When we were finished in the yard the rest of the staff went home, but i stayed on to watch the rest of the sales and meet up with a few friends who were also working at the sales. I was able to be there to see the top priced lot of the sale at 2.5 million guineas, who was bought by my previous boss at Tweenhills, David Redvers.
Newsells Park had a great week making 3.9 million, just 20,000 short of 4 million. After all of the horses were sold there was no break as the horses for Book 2 were being delivered and were ready for showing on the Friday and over the weekend. All in all a great week and a massive learning curve.
This is my final week at Tweenhills and it feels like the time has just flown by. All of the horses are nearing the end of their Sales Preparation and will leave for Newmarket on Friday morning.
All of the mares, that are turned out in the paddocks, are having pregnancy diagnosis carried out, which means we had to catch them all and bring them up to the yard. Tweenhills had about 30 mares for the vet to examine so this process took most of the morning.
The foals are staring to be brought in to be prepared for the sales. Most of the foals are well handled, but some seem to have forgotten and this made for some interesting in-hand walking.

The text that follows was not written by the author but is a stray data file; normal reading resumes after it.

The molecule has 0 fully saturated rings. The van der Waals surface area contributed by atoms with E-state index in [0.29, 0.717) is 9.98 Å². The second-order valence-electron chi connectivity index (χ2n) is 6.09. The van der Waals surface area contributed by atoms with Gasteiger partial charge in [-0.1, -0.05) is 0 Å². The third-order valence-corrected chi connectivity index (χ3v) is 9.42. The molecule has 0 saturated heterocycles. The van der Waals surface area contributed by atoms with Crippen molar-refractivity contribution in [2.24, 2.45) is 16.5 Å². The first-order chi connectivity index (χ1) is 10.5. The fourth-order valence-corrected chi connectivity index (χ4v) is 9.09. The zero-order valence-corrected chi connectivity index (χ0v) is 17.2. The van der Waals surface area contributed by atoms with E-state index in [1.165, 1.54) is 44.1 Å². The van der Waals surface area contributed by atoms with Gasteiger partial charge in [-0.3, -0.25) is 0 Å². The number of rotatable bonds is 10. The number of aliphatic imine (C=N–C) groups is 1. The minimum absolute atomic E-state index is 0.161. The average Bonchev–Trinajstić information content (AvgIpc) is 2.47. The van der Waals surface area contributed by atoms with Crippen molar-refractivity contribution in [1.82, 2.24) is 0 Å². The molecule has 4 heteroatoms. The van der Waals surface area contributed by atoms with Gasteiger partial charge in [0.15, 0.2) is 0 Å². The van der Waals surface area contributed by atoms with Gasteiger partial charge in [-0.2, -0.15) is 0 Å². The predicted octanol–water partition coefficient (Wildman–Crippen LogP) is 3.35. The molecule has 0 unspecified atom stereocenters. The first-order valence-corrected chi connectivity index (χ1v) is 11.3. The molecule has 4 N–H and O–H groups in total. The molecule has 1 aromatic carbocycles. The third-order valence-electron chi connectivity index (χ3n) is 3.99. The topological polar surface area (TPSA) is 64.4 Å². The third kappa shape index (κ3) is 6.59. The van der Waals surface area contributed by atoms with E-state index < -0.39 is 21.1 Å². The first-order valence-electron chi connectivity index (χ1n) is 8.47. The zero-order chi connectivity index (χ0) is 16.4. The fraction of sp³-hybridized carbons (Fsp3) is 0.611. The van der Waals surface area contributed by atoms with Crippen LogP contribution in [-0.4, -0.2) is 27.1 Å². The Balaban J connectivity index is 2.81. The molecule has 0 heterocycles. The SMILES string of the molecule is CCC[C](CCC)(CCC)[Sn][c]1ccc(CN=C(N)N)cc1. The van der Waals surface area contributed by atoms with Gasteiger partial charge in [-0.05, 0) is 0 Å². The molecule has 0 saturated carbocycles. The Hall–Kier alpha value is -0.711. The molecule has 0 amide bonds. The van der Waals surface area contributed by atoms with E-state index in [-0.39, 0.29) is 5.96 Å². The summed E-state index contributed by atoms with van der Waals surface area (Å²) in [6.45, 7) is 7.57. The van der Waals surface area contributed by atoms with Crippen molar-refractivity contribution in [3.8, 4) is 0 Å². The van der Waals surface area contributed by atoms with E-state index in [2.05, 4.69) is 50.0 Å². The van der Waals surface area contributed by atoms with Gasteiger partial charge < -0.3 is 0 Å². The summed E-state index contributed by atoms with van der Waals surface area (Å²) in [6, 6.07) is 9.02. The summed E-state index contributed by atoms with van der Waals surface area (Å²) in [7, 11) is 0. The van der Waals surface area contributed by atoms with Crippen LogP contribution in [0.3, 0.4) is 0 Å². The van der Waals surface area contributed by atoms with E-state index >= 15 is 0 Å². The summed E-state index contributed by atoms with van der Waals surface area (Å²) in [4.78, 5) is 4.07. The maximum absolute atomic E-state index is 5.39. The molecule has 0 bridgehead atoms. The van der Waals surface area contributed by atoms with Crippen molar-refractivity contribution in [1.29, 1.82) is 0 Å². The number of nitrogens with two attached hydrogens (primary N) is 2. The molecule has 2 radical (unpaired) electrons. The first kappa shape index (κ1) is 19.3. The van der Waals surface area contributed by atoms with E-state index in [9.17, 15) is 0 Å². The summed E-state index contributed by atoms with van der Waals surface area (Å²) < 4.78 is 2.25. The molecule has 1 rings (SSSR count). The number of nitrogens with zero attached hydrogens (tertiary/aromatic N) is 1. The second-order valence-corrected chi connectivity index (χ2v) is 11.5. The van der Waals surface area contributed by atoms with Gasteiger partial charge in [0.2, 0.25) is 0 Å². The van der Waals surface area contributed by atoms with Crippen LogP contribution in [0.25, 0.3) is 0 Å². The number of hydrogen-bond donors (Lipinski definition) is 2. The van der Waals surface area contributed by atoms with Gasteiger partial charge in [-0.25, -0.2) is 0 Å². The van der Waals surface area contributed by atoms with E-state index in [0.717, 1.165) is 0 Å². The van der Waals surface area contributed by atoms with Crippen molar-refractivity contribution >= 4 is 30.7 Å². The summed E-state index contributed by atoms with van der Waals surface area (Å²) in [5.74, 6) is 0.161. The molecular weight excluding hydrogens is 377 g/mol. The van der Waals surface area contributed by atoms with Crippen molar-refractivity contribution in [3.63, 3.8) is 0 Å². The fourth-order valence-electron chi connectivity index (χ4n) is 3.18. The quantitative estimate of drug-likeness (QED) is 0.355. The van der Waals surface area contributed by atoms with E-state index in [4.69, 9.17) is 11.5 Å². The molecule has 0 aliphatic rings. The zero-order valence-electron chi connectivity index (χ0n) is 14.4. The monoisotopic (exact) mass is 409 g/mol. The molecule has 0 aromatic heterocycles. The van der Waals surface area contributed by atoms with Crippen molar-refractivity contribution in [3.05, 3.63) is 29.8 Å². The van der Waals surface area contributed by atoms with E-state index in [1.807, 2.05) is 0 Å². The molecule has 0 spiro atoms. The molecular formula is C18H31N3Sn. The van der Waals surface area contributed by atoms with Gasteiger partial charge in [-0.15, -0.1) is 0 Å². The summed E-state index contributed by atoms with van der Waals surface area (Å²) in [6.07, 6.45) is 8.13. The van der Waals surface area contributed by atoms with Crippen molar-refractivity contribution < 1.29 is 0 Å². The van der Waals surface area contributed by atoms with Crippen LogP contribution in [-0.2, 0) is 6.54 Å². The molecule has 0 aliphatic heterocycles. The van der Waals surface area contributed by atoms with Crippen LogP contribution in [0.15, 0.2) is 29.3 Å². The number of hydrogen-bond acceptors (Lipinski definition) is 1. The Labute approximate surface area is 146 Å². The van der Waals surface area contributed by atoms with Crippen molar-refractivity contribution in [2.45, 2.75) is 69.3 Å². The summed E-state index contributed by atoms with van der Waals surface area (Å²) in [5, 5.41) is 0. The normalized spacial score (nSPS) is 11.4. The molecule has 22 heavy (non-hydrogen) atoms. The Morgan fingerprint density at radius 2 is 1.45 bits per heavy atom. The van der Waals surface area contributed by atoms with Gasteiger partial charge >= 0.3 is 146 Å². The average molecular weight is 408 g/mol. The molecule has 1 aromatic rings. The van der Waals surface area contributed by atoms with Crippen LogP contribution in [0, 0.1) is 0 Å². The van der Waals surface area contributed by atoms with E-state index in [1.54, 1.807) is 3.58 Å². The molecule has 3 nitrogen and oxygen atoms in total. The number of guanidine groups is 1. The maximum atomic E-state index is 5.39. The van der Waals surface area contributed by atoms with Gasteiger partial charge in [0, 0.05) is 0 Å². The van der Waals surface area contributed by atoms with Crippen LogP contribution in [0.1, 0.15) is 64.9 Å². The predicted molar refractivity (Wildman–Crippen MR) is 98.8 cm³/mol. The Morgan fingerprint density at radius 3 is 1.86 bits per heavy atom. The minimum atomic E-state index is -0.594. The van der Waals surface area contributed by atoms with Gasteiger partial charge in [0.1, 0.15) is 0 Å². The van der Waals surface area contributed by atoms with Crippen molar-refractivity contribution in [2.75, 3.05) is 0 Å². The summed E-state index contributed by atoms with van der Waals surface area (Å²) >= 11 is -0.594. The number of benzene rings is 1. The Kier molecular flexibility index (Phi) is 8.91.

It is now my last day and all of the horses for Book 1 sale have left along with some of the staff so the yard was quieter than normal. At lunchtime I packed up my stuff and made the three hour journey (which took 5 due to some poor navigation by myself)!
I arrived at Newsells Park Stud to find my sales uniform ready and waiting along with a note saying "you will be picked up at 3.30am tomorrow for the sales".........
Week 3.The week started with a lot more sales prep, making sure all of the yearlings are ready for the Tattersalls October Yearling Book 1 and Book 2 sales. I was also given the chance to shadow the equine dentist when he was extracting wolf teeth, rasping teeth and giving the rest of the horses a general check.
The arrival of Strong Suit brought an exciting opportunity for me to ride him. He need to stretch his legs and let of some steam. I exercised him for half an hour around the all-weather arena. He is a great ride and he gave me a great feel.
The breakers that I have been riding are coming along nicely an are now cantering around the fields comfortably. There are a couple more breakers to start this week so I am excited about that.
This week has been really busy with parades for potential buyers and bloodstock agents. I am learning how to parade and show horses properly.